What’s the News
Walgreens recently settled with the state of New York over allegations that the drug retail chain misled consumers with its pricing, including value and clearance prices. According to the New York attorney general’s office, an undercover investigation showed that Walgreens was overcharging customers compared to the prices displayed in print advertising and on-shelf tags. Walgreens agreed to pay $500,000 to settle the dispute and has agreed to review and correct the allegedly misleading pricing practices. This should serve as a reminder to retailers in all industries of the need to exercise care in product pricing, as this area has become a common target for regulators and the plaintiff’s bar.
More on the Dispute
Over the past two years, the New York attorney general’s office conducted an investigation of the pricing and advertising practices at the drug retail chains Walgreens and Duane Reed, which are commonly owned by Walgreen Boots Alliance, Inc. According to a press release from the attorney general’s office, the investigation uncovered that Walgreens and Duane Reed stores often represented to consumers that they would receive a certain price through print advertising and on-shelf tags, but charged them a higher price at checkout. The state also claimed that the stores advertised items as a “Great Buy” or “Smart Buy” when they were actually being sold at their normal retail price, and advertised reduced price items as “Last Chance” or “Clearance” when they were offered at the reduced price for significant periods of time (sometimes up to 8-10 months). In addition to pricing practices, the attorney general’s office alleged that Walgreens provided consumers with inconsistent information about its Balance Rewards Points program. For example, the state claimed that the Walgreens website stated in one place that rewards points could be redeemed when 1,000 points had been accumulated, but represented in another place that points could only be redeemed when 5,000 had been accumulated. Walgreens has agreed to pay $500,000 to settle the dispute. While Walgreens has admitted no fault or wrongdoing, it has nonetheless agreed to a number of precautionary measures to enhance the accuracy of its pricing and advertising. For example, the company has agreed to remove expired shelf tags within 36 hours, stop advertising items as a “Last Chance” or “Clearance” buy unless they will be offered at the reduced price for a limited amount of time, restrict the use of “Smart Buy” and “Great Buy” shelf tags, and conduct internal and external price check audits in stores. Notably, any store that fails two consecutive external audits will owe the state a $2,500 penalty. Finally, this settlement may not be the end of Walgreens’ woes. The company could soon be the recipient of class action complaints based on the same conduct alleged by the attorney general, given the publicity surrounding the settlement.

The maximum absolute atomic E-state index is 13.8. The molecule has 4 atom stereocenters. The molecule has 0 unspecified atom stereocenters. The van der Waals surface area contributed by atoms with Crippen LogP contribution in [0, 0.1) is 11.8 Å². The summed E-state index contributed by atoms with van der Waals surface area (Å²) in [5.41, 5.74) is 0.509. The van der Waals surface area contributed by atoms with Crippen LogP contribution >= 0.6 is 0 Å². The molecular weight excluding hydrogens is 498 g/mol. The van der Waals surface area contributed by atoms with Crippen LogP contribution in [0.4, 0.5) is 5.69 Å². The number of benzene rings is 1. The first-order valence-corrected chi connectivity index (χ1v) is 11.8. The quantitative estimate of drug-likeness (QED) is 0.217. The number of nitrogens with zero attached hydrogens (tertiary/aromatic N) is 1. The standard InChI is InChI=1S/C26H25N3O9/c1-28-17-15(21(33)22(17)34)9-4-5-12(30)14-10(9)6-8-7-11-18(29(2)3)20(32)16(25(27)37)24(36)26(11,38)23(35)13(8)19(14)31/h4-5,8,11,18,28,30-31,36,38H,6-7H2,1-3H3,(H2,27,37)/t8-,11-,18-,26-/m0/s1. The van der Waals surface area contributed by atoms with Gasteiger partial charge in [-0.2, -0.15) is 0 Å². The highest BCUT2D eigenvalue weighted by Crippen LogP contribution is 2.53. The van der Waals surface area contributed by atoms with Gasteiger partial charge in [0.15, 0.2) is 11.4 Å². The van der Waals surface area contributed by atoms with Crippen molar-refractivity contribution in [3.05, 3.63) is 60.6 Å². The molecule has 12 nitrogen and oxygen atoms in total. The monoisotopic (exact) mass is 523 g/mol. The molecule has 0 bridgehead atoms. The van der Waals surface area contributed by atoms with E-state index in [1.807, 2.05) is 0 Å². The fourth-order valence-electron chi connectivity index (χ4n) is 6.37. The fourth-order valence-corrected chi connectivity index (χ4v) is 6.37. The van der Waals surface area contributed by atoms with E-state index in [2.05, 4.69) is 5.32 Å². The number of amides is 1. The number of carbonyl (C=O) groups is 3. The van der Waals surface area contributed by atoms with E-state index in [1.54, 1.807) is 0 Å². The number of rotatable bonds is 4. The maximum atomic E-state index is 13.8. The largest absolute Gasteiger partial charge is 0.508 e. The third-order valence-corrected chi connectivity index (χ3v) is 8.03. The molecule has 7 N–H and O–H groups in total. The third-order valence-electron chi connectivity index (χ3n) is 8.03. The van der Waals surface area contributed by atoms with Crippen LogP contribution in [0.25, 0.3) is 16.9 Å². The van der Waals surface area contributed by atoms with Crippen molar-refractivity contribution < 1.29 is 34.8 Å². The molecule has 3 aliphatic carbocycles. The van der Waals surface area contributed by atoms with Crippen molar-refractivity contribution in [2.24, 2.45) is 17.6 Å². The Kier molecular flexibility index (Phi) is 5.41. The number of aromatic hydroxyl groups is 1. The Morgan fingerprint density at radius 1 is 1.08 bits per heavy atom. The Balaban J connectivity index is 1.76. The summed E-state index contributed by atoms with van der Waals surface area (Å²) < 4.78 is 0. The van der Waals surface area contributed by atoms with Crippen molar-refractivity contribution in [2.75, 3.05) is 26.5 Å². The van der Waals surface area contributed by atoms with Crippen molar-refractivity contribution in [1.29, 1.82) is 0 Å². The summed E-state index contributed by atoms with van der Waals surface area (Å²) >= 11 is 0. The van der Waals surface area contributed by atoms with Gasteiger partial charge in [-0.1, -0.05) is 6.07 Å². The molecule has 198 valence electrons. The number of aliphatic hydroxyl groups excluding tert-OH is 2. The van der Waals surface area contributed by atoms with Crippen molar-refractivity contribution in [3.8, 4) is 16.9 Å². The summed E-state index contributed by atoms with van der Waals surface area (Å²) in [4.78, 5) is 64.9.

This matter is an important reminder to retailers across the country to exercise caution with regard to advertising and pricing matters. And this dispute is far from the first of its kind. It the most recent in a flurry of disputes attacking retail pricing practices, particularly sale prices. As noted in recent Arent Fox alerts, companies such as Macy’s and subsidiary Bloomingdale’s, Nordstrom Rack, and many other retailers, including Saks and Burlington Coat Factory, have been involved in class action litigation in California over claims that they advertised misleading sale prices. Retailers should take reasonable measures, such as periodic audits and reviews, to ensure that the prices advertised to consumers are accurate and up to date. Retailers should also make an effort ensure that items are only offered at “sale” prices for a limited period of time, and that these items have been previously listed at a bona fide higher price for a reasonable period.